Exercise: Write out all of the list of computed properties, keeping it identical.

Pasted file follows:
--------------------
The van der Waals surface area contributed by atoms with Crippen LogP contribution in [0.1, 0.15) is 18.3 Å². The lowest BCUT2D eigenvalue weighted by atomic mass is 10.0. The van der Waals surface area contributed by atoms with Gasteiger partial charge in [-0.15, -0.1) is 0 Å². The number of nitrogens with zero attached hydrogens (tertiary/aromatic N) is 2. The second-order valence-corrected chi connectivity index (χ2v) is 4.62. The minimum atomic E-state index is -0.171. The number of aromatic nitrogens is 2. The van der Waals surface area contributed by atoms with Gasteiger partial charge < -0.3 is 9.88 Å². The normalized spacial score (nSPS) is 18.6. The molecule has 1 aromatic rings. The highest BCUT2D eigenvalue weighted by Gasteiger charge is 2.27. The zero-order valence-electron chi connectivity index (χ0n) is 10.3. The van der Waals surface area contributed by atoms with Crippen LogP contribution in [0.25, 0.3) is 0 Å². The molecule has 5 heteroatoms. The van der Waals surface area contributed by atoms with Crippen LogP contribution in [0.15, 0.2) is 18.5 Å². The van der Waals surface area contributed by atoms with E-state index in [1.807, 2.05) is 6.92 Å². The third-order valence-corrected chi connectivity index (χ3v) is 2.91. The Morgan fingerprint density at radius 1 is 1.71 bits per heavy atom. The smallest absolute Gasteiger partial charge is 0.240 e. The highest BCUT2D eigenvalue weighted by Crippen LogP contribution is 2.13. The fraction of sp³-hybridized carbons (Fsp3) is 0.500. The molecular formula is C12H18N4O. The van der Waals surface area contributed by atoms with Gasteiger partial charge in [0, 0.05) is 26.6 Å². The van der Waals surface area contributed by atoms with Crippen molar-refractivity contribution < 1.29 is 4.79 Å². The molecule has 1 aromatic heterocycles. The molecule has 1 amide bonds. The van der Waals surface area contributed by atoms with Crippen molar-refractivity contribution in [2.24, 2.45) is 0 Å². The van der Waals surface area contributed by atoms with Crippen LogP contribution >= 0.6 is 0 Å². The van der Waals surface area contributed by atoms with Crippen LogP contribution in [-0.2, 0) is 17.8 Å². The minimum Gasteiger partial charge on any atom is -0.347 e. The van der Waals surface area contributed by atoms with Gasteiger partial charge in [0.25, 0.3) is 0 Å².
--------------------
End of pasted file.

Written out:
The van der Waals surface area contributed by atoms with Crippen LogP contribution in [0.1, 0.15) is 18.3 Å². The lowest BCUT2D eigenvalue weighted by atomic mass is 10.0. The van der Waals surface area contributed by atoms with Gasteiger partial charge in [-0.15, -0.1) is 0 Å². The number of nitrogens with zero attached hydrogens (tertiary/aromatic N) is 2. The second-order valence-corrected chi connectivity index (χ2v) is 4.62. The minimum atomic E-state index is -0.171. The number of aromatic nitrogens is 2. The van der Waals surface area contributed by atoms with Gasteiger partial charge < -0.3 is 9.88 Å². The normalized spacial score (nSPS) is 18.6. The molecule has 1 aromatic rings. The highest BCUT2D eigenvalue weighted by Gasteiger charge is 2.27. The zero-order valence-electron chi connectivity index (χ0n) is 10.3. The van der Waals surface area contributed by atoms with Crippen LogP contribution in [0.25, 0.3) is 0 Å². The molecule has 5 heteroatoms. The van der Waals surface area contributed by atoms with Crippen LogP contribution in [0.15, 0.2) is 18.5 Å². The van der Waals surface area contributed by atoms with E-state index in [1.807, 2.05) is 6.92 Å². The third-order valence-corrected chi connectivity index (χ3v) is 2.91. The Morgan fingerprint density at radius 1 is 1.71 bits per heavy atom. The smallest absolute Gasteiger partial charge is 0.240 e. The highest BCUT2D eigenvalue weighted by Crippen LogP contribution is 2.13. The fraction of sp³-hybridized carbons (Fsp3) is 0.500. The molecular formula is C12H18N4O. The van der Waals surface area contributed by atoms with Gasteiger partial charge in [0, 0.05) is 26.6 Å². The van der Waals surface area contributed by atoms with Crippen molar-refractivity contribution < 1.29 is 4.79 Å². The molecule has 1 aromatic heterocycles. The molecule has 1 amide bonds. The van der Waals surface area contributed by atoms with Crippen molar-refractivity contribution in [2.24, 2.45) is 0 Å². The van der Waals surface area contributed by atoms with Crippen LogP contribution >= 0.6 is 0 Å². The van der Waals surface area contributed by atoms with Crippen LogP contribution in [-0.2, 0) is 17.8 Å². The minimum Gasteiger partial charge on any atom is -0.347 e. The van der Waals surface area contributed by atoms with Gasteiger partial charge in [0.25, 0.3) is 0 Å².